[CT Birds] Dec. 23rd Update on Stratford Snowy rescued by A Place Called Hope

Susan Doherty tizme4158 at yahoo.com
Tue Dec 24 06:27:10 EST 2013

Posted on FB from A Place Called Hope:

He is doing very well as of this afternoon! He has accepted his protein slurry and his eyes are bright! Sick or injured birds are easy to spot since they normally mask their poor condition... so if you see a bird fluffed up, eyes closed and it is not in a normal place or not the typical time to sleep, and it is approachable, then you can be quite certain something is wrong. In the world of survival, one must never show weakness or one is likely to be preyed upon... this bird was sitting in one spot for a long time, eyes closed, fluffed up and very wet and dirty. It became obvious that he was not right to his admirers. Most birds are vulnerable on the ground, so if one is on the ground for a long period of time, there could be a problem. Unless it is hunting, eating or digesting, they don't usually hang out on the ground. With the Snowy Owl, it is common for them to be on the ground and out during the day because of where they migrate from. They don't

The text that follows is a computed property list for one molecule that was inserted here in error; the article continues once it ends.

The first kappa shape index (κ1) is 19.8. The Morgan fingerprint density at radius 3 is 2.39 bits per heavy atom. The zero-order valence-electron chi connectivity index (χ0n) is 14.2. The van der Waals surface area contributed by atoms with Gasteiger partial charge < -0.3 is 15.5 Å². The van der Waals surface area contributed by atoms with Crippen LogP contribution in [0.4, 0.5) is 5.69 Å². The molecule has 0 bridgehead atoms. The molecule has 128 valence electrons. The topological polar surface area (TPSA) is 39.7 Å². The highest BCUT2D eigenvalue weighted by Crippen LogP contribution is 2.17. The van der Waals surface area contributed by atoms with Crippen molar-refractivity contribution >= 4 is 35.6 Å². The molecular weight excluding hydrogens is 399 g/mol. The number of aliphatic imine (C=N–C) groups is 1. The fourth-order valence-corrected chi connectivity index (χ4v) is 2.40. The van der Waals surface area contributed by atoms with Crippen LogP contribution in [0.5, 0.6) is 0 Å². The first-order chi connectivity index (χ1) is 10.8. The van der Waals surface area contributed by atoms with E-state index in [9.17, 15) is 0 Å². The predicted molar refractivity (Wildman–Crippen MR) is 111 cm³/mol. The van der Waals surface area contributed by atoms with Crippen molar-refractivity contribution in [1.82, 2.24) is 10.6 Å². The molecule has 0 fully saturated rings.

normally roost in trees or experience darkness until they pass through our part of the world. It is always important to call on a professional to handle Birds of Prey! Even sick or injured ones because they can be very dangerous to handle if you do not know what you are doing. If this owl had been ok, he would never have been easy to catch. His senses are so keen and sneaking up a healthy owl is near impossible! In this case, he was shutting down... he was weakened by his migration and apparently not finding enough food to sustain himself once here. Hunting is hard on an experienced adult yet alone a first year juvenile. In the wild, only about 20% of the birds hatched will survive their first year of life. This Snowy has another chance as soon as we get him back in shape!

Merry Christmas CTBirders!
Susan Doherty
If you will, then you will
For nothing can withstand your will ~ TR

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